The City of Red Deer sits at 249 active cases of the virus, after hitting a peak of 565 active cases on Feb. 22. (Black Press file image)

Alberta adds 556 COVID-19 cases Saturday

Red Deer has 111 active cases

The Government of Alberta identified 556 new cases of COVID-19 on Saturday.

There are currently 5,618 active cases of the virus in the province, to go along with the 133,800 recovered cases. The government also reported four new deaths, bringing the provincial death toll to 1,961.

Red Deer has 111 active cases, according to geospatial mapping on the provincial government’s website.

When looking at the geospatial mapping on the municipality setting, regions are defined by metropolitan areas, cities, urban service areas, rural areas and towns with approximately 10,000 or more people; smaller regions are incorporated into the corresponding rural area.

With that setting, Red Deer County has 17 active cases, Sylvan Lake has 18, the City of Lacombe has 37, Lacombe County has 42, Clearwater County has 26, Mountain View County has 12, Olds has nine and Stettler County has six.

On the local geographic area setting, Wetaskiwin County, including Maskwacis, has 53 active cases. Ponoka, including east Ponoka County, has 83 active cases and Rimbey, including west Ponoka County and parts of Lacombe County, has 19.

Overall the central zone has 534 active cases of the virus.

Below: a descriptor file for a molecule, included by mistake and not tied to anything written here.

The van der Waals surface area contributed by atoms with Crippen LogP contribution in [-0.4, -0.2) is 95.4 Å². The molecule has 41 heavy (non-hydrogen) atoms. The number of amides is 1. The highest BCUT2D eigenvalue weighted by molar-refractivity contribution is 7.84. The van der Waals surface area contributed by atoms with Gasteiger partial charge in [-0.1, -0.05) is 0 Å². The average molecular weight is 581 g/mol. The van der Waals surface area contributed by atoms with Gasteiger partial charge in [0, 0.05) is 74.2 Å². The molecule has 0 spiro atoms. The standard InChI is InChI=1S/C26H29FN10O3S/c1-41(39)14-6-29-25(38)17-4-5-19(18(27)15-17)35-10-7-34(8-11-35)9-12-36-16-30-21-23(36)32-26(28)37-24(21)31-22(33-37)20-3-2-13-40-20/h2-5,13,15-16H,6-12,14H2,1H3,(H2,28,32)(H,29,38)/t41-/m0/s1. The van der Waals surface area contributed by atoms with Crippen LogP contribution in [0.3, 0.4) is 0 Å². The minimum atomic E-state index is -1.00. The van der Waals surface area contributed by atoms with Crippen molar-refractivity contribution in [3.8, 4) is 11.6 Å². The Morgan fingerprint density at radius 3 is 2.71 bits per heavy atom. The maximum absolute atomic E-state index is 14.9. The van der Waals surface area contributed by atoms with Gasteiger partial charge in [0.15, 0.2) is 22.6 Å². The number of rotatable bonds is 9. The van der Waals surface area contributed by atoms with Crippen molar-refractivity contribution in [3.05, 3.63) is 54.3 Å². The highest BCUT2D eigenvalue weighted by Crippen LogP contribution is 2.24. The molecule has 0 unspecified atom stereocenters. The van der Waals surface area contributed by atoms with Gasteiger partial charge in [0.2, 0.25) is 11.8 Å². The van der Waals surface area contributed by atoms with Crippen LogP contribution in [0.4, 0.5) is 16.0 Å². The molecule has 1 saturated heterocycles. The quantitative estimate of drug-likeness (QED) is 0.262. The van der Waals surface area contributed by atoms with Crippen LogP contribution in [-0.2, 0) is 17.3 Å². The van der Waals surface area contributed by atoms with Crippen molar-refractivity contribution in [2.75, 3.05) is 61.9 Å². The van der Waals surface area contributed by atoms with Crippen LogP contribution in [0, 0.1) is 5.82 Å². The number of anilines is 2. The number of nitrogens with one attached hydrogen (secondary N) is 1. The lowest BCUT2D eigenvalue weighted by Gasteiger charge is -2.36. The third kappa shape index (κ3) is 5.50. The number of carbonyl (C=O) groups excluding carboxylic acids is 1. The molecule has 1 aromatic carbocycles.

Provincially, 279 people are currently hospitalized by COVID-19 – 47 of those individuals have been admitted into an intensive care unit. In the central zone, 33 are hospitalized, with six of those individuals in an ICU.

On Saturday, Alberta chief medical officer of health Dr. Deena Hinshaw said after thorough reviews, Health Canada, the European Medicine Agency and others have all found the AstraZeneca vaccine is not associated with an increased overall risk of all blood clots.

“Only 25 of 20 million people who received AstraZeneca reported the issues that created these concerns. These involved specific types of rare blood clots: seven reports of clots in multiple blood vessels and 18 of a blood clot in the brain, mainly occurring in patients under 50,” Hinshaw tweeted Saturday afternoon.

The European Medicine Agency is looking closely at these patients to see what happened and whether the AstraZeneca vaccine might be linked, she added.

“Even if these very rare events are found to be linked to AstraZeneca, an unvaccinated person in AB between age 20-49 would have, on average, a 500 times higher risk of dying from COVID-19 after testing positive than having one of these rare types of blood clots after immunization,” said Hinshaw.

“Health Canada has been clear: the benefits of the AstraZeneca/COVIShield vaccine in protecting Albertans from COVID-19 continue to far outweigh the risks. I want to assure everyone that Canada has a robust surveillance system in place to protect you.”

As of Friday, 452,690 doses of vaccine have been administered in Alberta.



sean.mcintosh@reddeeradvocate.com

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